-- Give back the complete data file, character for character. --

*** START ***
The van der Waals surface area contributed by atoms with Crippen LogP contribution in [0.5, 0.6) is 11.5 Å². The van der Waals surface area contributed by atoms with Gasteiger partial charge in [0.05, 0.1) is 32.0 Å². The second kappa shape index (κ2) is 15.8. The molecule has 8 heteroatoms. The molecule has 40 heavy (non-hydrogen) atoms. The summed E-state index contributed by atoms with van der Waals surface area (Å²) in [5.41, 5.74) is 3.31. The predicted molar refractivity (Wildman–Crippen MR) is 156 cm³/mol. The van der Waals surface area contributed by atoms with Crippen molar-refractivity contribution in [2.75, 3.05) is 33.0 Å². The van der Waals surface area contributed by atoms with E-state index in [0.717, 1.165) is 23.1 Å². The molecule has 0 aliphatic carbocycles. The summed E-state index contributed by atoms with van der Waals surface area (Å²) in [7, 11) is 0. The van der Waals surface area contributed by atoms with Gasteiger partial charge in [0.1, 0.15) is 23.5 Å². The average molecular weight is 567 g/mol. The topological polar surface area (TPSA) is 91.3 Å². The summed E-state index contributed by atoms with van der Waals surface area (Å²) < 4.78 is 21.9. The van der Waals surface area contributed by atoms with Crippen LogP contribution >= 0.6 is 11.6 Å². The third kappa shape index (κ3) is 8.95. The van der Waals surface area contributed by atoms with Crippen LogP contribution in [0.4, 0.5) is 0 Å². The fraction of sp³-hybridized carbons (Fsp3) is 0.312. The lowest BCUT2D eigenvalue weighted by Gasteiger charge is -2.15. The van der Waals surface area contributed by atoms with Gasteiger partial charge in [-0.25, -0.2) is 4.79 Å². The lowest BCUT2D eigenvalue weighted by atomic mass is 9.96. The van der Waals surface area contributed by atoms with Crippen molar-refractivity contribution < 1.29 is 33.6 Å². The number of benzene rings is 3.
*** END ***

The van der Waals surface area contributed by atoms with Crippen LogP contribution in [0.5, 0.6) is 11.5 Å². The van der Waals surface area contributed by atoms with Gasteiger partial charge in [0.05, 0.1) is 32.0 Å². The second kappa shape index (κ2) is 15.8. The molecule has 8 heteroatoms. The molecule has 40 heavy (non-hydrogen) atoms. The summed E-state index contributed by atoms with van der Waals surface area (Å²) in [5.41, 5.74) is 3.31. The predicted molar refractivity (Wildman–Crippen MR) is 156 cm³/mol. The van der Waals surface area contributed by atoms with Crippen molar-refractivity contribution in [2.75, 3.05) is 33.0 Å². The van der Waals surface area contributed by atoms with E-state index in [0.717, 1.165) is 23.1 Å². The molecule has 0 aliphatic carbocycles. The summed E-state index contributed by atoms with van der Waals surface area (Å²) in [7, 11) is 0. The van der Waals surface area contributed by atoms with Gasteiger partial charge in [0.1, 0.15) is 23.5 Å². The average molecular weight is 567 g/mol. The topological polar surface area (TPSA) is 91.3 Å². The summed E-state index contributed by atoms with van der Waals surface area (Å²) < 4.78 is 21.9. The van der Waals surface area contributed by atoms with Crippen LogP contribution >= 0.6 is 11.6 Å². The third kappa shape index (κ3) is 8.95. The van der Waals surface area contributed by atoms with Crippen LogP contribution in [0.4, 0.5) is 0 Å². The fraction of sp³-hybridized carbons (Fsp3) is 0.312. The lowest BCUT2D eigenvalue weighted by Gasteiger charge is -2.15. The van der Waals surface area contributed by atoms with Gasteiger partial charge in [-0.25, -0.2) is 4.79 Å². The lowest BCUT2D eigenvalue weighted by atomic mass is 9.96. The van der Waals surface area contributed by atoms with Crippen molar-refractivity contribution < 1.29 is 33.6 Å². The number of benzene rings is 3.